Employees have a number of rights when facing redundancy. These rights may be statutory or contractual, individual or collective. Some rights will require a qualifying period (i.e. the need to have been employed for a certain length of time), whilst others will not. If you’re in a redundancy situation, read on for more information about your general rights.
An Employee’s Rights In A Redundancy Situation
1. Employees who have been employed for two years or more have the right not to be unfairly dismissed. Your employer must act reasonably in relation to the redundancy. In practice this means:
- Warning and consulting with you (or your representatives) about the proposed redundancy;
- Adopting a fair basis on which to select for redundancy. Your employer should identify an appropriate pool of employees from which to select potentially redundant employees and select against proper criteria;
- Considering suitable alternative employment. Your employer must look for and, if it is available, offer you suitable alternative employment within the business.
2. Irrespective of your length of service, if you are selected for redundancy on certain prescribed grounds, your dismissal will be automatically unfair. There are a number of prescribed grounds but these include selection for health and safety reasons (for example, if you had brought to your employer’s attention matters that were harmful or potentially harmful to health and safety), selection because you had asserted a statutory right or selection because you had made an application for flexible working.
3. If you are selected for redundancy due to a protected characteristic (i.e. sex, maternity or pregnancy, marital status or civil partnership, age, race, disability, sexual orientation, gender reassignment, or religion or belief) you have the right to bring a claim for discrimination.
4. If you are selected on grounds of your fixed-term or part-time status, you have the right to bring a claim for less favourable treatment.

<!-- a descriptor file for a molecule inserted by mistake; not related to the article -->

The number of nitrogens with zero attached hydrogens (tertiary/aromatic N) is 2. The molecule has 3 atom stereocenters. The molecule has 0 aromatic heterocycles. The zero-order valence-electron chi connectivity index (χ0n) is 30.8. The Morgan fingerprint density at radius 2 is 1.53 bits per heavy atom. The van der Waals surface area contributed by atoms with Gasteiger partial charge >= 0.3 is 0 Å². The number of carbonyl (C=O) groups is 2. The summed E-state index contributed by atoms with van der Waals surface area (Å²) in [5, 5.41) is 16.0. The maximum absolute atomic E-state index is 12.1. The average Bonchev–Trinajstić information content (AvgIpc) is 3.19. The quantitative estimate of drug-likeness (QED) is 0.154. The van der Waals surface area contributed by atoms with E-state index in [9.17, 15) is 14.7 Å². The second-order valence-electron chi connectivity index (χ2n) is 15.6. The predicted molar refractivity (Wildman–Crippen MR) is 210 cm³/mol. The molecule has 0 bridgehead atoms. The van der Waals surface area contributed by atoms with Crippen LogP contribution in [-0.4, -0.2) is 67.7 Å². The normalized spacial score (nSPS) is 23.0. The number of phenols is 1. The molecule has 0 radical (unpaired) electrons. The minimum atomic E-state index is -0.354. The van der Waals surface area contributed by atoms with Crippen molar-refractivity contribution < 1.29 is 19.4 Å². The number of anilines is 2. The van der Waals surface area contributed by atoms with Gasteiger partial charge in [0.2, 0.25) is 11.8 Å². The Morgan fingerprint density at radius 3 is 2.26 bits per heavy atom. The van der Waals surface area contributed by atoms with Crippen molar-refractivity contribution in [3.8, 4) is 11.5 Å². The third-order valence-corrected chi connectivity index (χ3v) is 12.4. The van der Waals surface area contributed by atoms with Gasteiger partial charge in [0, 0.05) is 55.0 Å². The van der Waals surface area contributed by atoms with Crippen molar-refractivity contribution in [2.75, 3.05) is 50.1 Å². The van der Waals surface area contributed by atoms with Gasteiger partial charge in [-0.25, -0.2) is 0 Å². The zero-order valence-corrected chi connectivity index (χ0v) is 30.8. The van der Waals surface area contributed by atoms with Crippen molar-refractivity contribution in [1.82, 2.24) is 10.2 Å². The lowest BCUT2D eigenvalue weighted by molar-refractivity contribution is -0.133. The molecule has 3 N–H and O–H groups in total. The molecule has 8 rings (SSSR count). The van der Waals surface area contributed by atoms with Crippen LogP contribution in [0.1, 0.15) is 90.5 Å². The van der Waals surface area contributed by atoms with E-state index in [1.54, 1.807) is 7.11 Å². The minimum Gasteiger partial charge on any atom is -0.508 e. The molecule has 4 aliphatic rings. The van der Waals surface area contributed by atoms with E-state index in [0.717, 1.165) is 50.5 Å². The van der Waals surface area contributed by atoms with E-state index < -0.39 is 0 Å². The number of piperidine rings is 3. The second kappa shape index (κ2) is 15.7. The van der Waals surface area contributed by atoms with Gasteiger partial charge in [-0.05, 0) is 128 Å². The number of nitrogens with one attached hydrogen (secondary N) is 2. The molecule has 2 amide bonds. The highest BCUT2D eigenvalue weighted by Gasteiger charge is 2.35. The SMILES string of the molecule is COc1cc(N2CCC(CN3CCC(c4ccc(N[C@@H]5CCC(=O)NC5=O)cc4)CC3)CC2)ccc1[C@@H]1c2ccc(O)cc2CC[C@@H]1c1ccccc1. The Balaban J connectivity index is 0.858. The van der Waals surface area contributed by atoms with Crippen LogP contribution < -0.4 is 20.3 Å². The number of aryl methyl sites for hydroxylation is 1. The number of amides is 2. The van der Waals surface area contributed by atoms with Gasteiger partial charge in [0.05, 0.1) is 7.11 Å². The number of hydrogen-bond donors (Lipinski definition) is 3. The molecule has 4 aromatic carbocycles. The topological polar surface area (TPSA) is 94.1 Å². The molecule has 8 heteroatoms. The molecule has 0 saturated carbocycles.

5. If you are on maternity leave (or adoption or shared parental leave), you have an automatic right to be offered any suitable vacancies.
6. In a ‘collective redundancy situation’ (where 20 or more employees are being made redundant over a period of 90 days or less), your employer has a specific duty under the Trade Union and Labour Relations (Consolidation) Act 1992 to inform and consult.
7. If you have two years’ or more qualifying service you have the right to time off to look for work or arrange training.
8. You have the right to receive contractual notice, subject to statutory minimum notice. If your contract so provides, you may receive payment in lieu of notice.
9. If you have two years’ or more qualifying service you have the right to receive a statutory redundancy payment. This is calculated using a set formula based upon your length of service, age and gross weekly wage (subject to statutory caps). You may also be entitled to a contractual redundancy payment, if there is an express or implied right to one and this may not be dependent on any qualifying length of service.
10. Sometimes an employer is insolvent, refuses to pay or cannot afford to pay. In that situation, you have the right to apply to the National Insurance Fund for unpaid employer’s payments. This includes your statutory redundancy payment and other sums which are due under your employment contract, for example holiday pay and statutory notice pay.
Lincs Law Employment Solicitors Can Help You
If you are an employee or employer seeking specific advice on redundancy please contact us for a free enquiry on 01522 440512 or via the web chat or contact form on our website at www.lincslaw.co.uk.
Specialist Employment Solicitor
Lincs Law Employment Solicitors